Parts of the London restaurants sector have cheered the impact of the government’s Eat Out to Help Out scheme which ended last night.
Firms welcomed trade in August that came via the discounting scheme, which last month offered people a discount of up to 50% on Mondays to Wednesdays on food and soft drinks in a participating restaurant, pub or cafe. A maximum of £10 discount per diner is available.
Renowned chef Yotam Ottolenghi, who co-founded Ottolenghi in 2002, said the initiative brought people out to restaurants that may have not come otherwise.
Eat Out to Help Out was aimed at boosting the hospitality sector which was hammered by the coronavirus crisis.
Restaurants had to close in March for the lockdown here, and could only reopen from July 4, with social distancing measures in place.
Ottolenghi said: “August is normally our quietest month of the year and having the restaurants full Monday to Wednesday was a fantastic boost to staff’s morale. It also brought to people’s consciousness how fragile our industry is at the moment and how important it is to support it.”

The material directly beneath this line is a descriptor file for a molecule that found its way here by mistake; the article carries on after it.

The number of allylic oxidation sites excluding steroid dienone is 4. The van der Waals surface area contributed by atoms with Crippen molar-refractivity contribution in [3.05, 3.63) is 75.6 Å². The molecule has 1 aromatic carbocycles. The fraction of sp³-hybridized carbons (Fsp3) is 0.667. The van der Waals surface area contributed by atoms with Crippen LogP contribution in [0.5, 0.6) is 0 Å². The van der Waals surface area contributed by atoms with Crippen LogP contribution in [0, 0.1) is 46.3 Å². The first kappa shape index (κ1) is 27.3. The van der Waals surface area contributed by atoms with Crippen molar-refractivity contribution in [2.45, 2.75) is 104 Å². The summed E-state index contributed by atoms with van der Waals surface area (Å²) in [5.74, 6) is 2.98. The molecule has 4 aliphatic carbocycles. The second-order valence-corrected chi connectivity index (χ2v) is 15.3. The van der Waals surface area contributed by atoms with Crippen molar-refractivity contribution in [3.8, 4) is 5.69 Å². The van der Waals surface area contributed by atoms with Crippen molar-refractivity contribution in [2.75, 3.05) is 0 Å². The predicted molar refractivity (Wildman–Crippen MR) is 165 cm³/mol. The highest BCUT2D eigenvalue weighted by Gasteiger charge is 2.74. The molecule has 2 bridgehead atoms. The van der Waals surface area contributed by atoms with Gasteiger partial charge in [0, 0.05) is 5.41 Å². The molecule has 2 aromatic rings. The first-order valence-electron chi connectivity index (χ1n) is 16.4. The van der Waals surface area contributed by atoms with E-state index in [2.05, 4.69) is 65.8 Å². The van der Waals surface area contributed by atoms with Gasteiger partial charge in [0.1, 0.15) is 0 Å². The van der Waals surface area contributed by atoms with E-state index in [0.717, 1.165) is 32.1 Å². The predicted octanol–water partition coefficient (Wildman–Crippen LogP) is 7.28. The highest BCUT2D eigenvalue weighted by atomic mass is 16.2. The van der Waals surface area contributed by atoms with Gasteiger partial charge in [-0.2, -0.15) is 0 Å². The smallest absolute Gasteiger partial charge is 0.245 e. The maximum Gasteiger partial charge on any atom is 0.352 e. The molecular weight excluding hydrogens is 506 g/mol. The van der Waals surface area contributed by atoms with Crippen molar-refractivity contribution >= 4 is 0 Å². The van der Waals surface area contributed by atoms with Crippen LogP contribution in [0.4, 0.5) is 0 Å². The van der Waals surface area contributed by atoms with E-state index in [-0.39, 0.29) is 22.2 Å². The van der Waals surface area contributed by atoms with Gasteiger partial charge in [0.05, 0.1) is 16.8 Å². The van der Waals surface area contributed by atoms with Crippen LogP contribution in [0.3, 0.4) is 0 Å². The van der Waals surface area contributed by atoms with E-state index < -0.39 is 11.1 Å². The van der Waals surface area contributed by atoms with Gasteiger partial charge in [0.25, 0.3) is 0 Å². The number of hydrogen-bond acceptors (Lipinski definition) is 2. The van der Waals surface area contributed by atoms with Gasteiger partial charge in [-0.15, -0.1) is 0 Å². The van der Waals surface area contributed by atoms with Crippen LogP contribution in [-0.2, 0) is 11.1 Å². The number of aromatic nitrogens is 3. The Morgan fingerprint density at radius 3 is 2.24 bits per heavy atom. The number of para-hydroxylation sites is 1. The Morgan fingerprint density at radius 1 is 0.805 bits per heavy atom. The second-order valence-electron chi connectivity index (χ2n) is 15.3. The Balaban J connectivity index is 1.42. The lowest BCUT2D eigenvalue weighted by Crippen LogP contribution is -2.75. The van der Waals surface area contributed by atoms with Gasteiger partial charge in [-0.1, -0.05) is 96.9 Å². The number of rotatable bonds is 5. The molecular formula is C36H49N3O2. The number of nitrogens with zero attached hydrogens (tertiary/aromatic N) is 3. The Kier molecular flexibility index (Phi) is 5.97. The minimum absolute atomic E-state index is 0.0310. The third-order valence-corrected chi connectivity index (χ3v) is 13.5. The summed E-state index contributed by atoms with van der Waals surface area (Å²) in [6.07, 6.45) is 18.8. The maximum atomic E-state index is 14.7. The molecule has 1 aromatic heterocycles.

He added: “I am feeling very cautiously confident that trade will improve further but it will take time. We are in for a rough time, especially in central London, but there’s a clear appetite to resume normal life, particularly the joy of going out and sharing meals with friends.”
Harsh Joshi, general manager of the Benares restaurant in Mayfair estimates diners bought more than 850 dishes using the Eat Out to Help Out discount. He said the scheme “has definitely encouraged more reservations and has helped to reinstate public confidence to dine out, which will be a key factor moving forward”.
Itsu saw over 50% more transactions during the Eat Out to Help Out period each week, without negatively impacting trade during the rest of the week.
A number of companies plan to implement their own version of Eat Out to Help Out in September.